One last rule of thumb – leave room for dessert!!!

Spring into Summer with Rosé Wines

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Different Shades of Rose Wine

Italian Rosé

Prosecco producers call their rosé sparkling wines Spumante (technically, Prosecco can only be made from white grapes). The best are lively 
and fruity. It is fragrant with summer fruit aromas, fresh and lively on the palate, dry, crisp and easy to drink.

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Wine Pairing Basics

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Oh to have such troubles as choosing the right libation with the right vittles, this surely is a trifle of the modern world.

That’s enough of waxing poetic, the truth of the matter is that wine is great and food is great, but the manner in which you’re supposed to put the two together can be a downright mysterious. If you continue reading, you can learn to understand some of the basic pairings, if some of these pairings you’ve never tried before, perhaps take a look at something like this GraysOnline wine delivery or alternative wine delivery services and look to purchase some wines you so you’re able to test some untried wine and food pairings.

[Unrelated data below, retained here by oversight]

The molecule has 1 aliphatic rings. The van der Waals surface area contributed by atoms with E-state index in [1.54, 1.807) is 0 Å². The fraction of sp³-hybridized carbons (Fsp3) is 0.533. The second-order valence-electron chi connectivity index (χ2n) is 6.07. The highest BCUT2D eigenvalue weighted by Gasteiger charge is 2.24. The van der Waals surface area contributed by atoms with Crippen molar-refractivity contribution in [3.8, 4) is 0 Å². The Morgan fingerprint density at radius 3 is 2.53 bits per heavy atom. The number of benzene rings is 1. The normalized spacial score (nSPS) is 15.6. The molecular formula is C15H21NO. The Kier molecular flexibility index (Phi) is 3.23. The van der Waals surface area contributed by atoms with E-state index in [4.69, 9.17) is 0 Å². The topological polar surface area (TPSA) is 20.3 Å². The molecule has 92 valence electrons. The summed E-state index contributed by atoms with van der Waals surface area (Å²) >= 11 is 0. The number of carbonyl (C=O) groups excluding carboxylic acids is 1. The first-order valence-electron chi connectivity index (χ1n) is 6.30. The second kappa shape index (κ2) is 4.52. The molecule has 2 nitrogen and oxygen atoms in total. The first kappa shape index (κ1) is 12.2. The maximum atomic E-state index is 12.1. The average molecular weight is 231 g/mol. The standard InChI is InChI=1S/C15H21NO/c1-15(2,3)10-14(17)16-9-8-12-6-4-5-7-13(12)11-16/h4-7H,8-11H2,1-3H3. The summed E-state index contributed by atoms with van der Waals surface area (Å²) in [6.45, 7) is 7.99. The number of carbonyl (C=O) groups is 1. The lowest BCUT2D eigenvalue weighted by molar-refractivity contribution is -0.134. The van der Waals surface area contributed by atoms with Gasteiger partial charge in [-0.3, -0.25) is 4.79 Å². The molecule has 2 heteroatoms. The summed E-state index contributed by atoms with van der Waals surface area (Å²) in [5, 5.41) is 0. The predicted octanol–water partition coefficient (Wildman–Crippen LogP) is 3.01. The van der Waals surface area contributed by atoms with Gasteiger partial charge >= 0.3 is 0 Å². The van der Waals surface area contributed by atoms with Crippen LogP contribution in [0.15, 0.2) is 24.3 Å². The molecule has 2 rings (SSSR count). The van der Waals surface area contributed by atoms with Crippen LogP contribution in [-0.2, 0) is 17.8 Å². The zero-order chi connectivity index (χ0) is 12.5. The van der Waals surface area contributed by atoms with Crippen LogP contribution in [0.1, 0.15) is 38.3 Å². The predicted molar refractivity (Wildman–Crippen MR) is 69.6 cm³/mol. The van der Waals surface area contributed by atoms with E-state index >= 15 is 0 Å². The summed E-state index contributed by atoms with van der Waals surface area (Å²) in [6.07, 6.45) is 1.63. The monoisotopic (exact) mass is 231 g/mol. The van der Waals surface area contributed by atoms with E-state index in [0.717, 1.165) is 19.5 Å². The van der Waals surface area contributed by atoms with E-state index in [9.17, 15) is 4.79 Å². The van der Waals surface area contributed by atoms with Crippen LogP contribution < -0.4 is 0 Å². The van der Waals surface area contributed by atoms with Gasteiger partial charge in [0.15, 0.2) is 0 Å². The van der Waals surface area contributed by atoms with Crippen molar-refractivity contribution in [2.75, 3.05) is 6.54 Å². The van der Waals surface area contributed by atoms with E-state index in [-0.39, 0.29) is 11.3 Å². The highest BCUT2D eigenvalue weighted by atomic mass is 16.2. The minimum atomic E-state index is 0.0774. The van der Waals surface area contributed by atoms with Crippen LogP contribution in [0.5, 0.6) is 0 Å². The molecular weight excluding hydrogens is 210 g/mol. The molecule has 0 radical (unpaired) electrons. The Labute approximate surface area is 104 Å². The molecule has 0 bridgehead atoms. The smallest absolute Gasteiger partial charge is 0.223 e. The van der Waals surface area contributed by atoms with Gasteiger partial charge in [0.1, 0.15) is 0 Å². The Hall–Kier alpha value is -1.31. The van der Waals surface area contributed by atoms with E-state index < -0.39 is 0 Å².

Well, you’re in luck, because we’re going to unravel that mystery and by the end of the article you will wax poetic about the harmony of the perfect grape accent on a cheese vestibule (or something close to that).

Meat Eaters

When you’re eating meat you need something hefty and powerful to balance out the flavors. A Beaujolais is one of those few wines that will fit the bill across a variety of meat dishes.

Going into particulars you’re going to want wines that are low in tannins like Beaujolais or Dolcetto.

On the flip side if you’re eating steak you can take in some tannin and enjoy the boldness. You’re going to find that boldness in a beautiful Bordeaux or Barolo, which after a sip and then a bite will get you humming M’ama Mia.

Chicken

A simple chicken dish deserves a simple wine that together provides harmony and a settled in feeling. A feathery Chardonnay will give you an almost perfect pairing with chicken every time. The only times you may want to stray is when you get into heavier chicken dishes with creams and fats, in this case you can go with a Merlot or Beaujolais.

Seafood